So let’s get the headline out of the way. Donald Trump is not at all comfortable discussing God. That’s based on more than three hours of video covering more than 424 distinct segments spanning more than 200 events.

That’s why you probably clicked here. Now, you get a data science explainer before you get the data. We’re so bait-and-switch.

As part of a set of new features we’re deploying (see our Emotion Subtitles), we generated a huge amount of data from our new approach to Voice Stress Analysis. Each second of audio and video gets individually analyzed, as well as 10-second segments, sequential segments, and the entire speech, interview or press conference.

This compilation opened up an interesting opportunity for analysis. Since our data is extensively tagged and structured, we could document, statistically, exactly what makes him relax, and what makes him tense. So we thought: cool.

A Word about Voice Stress Analysis

You’ll read a lot about voice stress analysis. So let’s address one thing here: it’s not a lie detector test. This is hotly debated, and we prefer to stick with the known. It has not been proven definitively that increases in voice stress indicate lies. If a person believes a lie, they will be relaxed. If a person steps on a tack, stress will increase even if telling the truth.

What this does definitely detect is a level of comfort, stress and/or anxiety. The higher the frequency (due to muscles contracting, including muscles in the neck that affect the voice box, thus the frequency), the greater the indication of stress. By measuring patterns when this occurs, we can identify statements and topics where a person is not comfortable with what they are saying. Coupled with identification the underlying feelings and measuring factors such as word choice and rate of speech, among several dozen others (we gather 115 datapoints per word), it’s a powerful way to uncover how someone feels about what they are saying.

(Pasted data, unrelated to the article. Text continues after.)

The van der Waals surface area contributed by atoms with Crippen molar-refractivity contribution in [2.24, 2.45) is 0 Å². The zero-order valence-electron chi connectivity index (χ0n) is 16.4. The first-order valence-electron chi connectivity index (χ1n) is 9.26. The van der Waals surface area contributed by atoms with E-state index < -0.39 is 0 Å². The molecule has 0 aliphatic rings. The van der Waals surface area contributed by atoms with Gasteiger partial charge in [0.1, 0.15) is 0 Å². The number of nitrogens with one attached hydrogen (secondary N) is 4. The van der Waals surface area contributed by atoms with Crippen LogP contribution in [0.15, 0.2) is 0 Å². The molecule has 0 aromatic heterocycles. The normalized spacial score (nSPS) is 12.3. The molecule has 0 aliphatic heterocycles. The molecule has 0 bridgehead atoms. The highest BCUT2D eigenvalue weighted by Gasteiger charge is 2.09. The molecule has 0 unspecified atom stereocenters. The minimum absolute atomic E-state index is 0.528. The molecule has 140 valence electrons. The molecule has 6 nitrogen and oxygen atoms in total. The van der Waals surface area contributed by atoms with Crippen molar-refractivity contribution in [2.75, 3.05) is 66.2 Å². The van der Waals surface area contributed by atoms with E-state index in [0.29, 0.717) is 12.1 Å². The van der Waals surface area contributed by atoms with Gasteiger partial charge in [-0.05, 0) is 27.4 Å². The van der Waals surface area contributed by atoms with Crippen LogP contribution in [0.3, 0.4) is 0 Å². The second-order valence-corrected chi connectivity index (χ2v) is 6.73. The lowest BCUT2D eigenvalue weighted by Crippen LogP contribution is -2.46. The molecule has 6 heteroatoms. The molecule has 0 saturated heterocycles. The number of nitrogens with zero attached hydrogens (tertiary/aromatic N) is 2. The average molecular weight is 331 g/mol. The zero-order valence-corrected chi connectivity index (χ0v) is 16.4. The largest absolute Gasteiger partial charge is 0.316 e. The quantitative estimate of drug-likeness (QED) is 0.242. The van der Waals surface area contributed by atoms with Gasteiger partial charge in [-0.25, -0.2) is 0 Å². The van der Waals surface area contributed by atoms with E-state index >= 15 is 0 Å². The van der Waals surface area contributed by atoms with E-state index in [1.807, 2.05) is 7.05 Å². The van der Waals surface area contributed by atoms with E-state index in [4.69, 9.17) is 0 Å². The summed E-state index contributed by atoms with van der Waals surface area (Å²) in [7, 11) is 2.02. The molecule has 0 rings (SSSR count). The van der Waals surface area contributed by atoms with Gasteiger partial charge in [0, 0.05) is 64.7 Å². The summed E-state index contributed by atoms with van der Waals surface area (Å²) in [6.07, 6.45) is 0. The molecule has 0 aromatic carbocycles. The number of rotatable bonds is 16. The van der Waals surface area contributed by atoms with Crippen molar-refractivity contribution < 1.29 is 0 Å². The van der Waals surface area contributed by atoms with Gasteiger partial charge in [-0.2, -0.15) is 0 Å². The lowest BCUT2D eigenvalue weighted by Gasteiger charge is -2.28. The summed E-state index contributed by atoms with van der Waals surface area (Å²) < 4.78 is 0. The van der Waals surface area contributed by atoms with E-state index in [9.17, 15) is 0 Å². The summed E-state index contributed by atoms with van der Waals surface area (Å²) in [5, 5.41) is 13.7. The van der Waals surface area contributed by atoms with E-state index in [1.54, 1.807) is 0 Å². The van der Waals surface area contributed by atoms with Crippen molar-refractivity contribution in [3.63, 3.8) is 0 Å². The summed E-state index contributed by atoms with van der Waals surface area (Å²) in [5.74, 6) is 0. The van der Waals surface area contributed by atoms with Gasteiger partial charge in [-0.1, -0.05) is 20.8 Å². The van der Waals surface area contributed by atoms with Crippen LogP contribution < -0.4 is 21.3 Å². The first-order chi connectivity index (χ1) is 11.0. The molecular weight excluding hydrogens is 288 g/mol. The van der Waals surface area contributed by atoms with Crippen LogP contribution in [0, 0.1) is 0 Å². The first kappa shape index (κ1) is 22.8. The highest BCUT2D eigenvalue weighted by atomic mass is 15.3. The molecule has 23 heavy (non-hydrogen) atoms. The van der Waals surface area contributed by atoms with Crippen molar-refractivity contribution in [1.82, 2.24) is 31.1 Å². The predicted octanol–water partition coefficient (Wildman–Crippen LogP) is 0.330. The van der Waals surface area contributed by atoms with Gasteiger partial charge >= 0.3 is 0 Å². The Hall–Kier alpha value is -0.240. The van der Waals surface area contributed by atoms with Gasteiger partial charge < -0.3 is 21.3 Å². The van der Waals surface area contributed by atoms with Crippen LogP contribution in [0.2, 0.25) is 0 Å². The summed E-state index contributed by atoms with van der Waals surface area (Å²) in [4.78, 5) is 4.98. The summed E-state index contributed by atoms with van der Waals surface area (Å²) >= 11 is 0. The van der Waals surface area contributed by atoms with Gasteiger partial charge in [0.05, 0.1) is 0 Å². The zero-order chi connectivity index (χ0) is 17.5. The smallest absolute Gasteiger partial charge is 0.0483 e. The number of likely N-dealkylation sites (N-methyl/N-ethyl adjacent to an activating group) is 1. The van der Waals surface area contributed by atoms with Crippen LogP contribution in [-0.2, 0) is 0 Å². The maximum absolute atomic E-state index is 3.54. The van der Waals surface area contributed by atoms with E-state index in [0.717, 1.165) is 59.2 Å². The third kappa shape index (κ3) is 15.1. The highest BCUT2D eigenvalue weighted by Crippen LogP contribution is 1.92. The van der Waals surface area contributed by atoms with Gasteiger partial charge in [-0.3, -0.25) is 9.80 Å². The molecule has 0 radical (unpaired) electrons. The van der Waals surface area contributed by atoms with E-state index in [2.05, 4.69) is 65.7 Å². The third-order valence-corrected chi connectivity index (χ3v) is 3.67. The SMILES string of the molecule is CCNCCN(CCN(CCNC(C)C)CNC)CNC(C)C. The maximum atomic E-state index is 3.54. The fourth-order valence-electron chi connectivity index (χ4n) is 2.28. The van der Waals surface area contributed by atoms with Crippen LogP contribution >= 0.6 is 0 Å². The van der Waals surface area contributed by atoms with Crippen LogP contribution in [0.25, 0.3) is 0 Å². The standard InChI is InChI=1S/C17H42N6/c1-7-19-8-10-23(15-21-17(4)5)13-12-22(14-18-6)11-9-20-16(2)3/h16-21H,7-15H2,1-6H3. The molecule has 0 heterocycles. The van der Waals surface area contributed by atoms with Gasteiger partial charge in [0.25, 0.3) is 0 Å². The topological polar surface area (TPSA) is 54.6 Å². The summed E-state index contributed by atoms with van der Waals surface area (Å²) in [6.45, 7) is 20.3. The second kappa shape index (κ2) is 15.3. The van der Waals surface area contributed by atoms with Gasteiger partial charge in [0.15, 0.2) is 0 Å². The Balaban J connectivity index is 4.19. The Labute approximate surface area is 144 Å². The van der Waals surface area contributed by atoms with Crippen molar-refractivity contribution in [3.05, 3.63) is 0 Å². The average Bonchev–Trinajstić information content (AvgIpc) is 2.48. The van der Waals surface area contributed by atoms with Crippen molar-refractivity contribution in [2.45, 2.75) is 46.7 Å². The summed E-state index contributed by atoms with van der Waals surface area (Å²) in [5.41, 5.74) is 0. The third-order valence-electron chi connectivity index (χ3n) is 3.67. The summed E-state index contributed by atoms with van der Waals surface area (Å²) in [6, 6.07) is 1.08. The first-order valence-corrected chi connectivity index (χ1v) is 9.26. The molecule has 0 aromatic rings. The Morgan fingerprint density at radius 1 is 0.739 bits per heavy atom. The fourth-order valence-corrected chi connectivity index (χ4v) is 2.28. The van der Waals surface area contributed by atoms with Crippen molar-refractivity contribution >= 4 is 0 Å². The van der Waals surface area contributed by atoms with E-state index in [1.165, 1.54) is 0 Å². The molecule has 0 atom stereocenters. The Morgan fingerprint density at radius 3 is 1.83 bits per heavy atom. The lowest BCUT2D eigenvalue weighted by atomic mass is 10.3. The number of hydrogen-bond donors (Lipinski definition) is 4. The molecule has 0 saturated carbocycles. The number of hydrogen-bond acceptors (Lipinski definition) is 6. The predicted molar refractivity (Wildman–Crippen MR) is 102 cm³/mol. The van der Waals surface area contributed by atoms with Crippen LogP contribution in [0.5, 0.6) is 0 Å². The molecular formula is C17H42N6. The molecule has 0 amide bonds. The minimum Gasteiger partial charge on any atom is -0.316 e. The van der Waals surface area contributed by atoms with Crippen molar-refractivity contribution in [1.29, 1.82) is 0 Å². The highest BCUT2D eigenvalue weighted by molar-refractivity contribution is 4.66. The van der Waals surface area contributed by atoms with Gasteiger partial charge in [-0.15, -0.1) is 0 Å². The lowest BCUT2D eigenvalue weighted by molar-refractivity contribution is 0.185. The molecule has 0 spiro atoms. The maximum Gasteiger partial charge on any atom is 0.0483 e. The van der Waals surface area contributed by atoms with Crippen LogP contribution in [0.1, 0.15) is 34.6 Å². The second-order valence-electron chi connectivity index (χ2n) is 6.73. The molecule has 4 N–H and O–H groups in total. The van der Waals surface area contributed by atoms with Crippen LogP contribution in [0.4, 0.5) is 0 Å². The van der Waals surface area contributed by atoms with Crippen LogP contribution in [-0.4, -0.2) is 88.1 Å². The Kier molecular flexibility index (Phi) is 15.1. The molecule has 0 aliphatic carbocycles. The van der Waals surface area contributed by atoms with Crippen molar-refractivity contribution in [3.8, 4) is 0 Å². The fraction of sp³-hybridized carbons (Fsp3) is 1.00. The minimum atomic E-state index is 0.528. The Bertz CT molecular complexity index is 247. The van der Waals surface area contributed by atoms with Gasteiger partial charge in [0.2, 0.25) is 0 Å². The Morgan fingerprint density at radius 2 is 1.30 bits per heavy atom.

It doesn’t tell you WHY they’re stressed or anxious. They just are. When used in an individual conversation, you don’t have context. The person can just be having a bad day. Or a great day.

That’s why the next part is important: we have hundreds of hours of Trump documented, transcribed and keyworded. A bad day is possible. 200 bad days on the same topic? Unlikely. In fact, we did a basic statistical model and found the odds of having “a bad day” on 200 or more unique days exactly when a particular topic being discussed was… some big number. Excel showed one of those 1e12 things and we just moved on.

Back to Why You’re Here.

So we ran the data. The methodology is important, which we’ll explain in detail:

  • Eliminate Bias. To remove bias, we selected only topics that Trump has discussed publicly 200 or more times, according to our database. Every one of those topics / subjects was checked and is reflected below.
  • Find Midpoint. For each interview, speech, event, and so on, an individual middle (median) point was established for just Trump’s voice. So if he was having a relaxed day, we measured when topics moved the stress above or below that midpoint. If he was having a bad day, same thing.
  • Phrase subjectivity. For phrases, we freely admit this was subjective. We checked our database for frequently used phrases and it found thousands. It’s a literal beast, so “I am going” appears in the list of three-word phrases. We punted and googled “Trump catch phrases” and selected about a dozen. We made a subjective choice to add “Make America Great Again” into the mix, as well as “Thanks”, “Thank You”, “God Bless You” and “God Bless America” into our checks, based on the findings in our topical analysis.
  • “You’re Fired” We eliminated “You’re fired” since most of the references were short, pre-recorded clips from the television show vs. a real-world situation.
  • Short Segments. We eliminated any segment less than four seconds long, as that can add anomalous spikes, and we want the phrase or topic in context.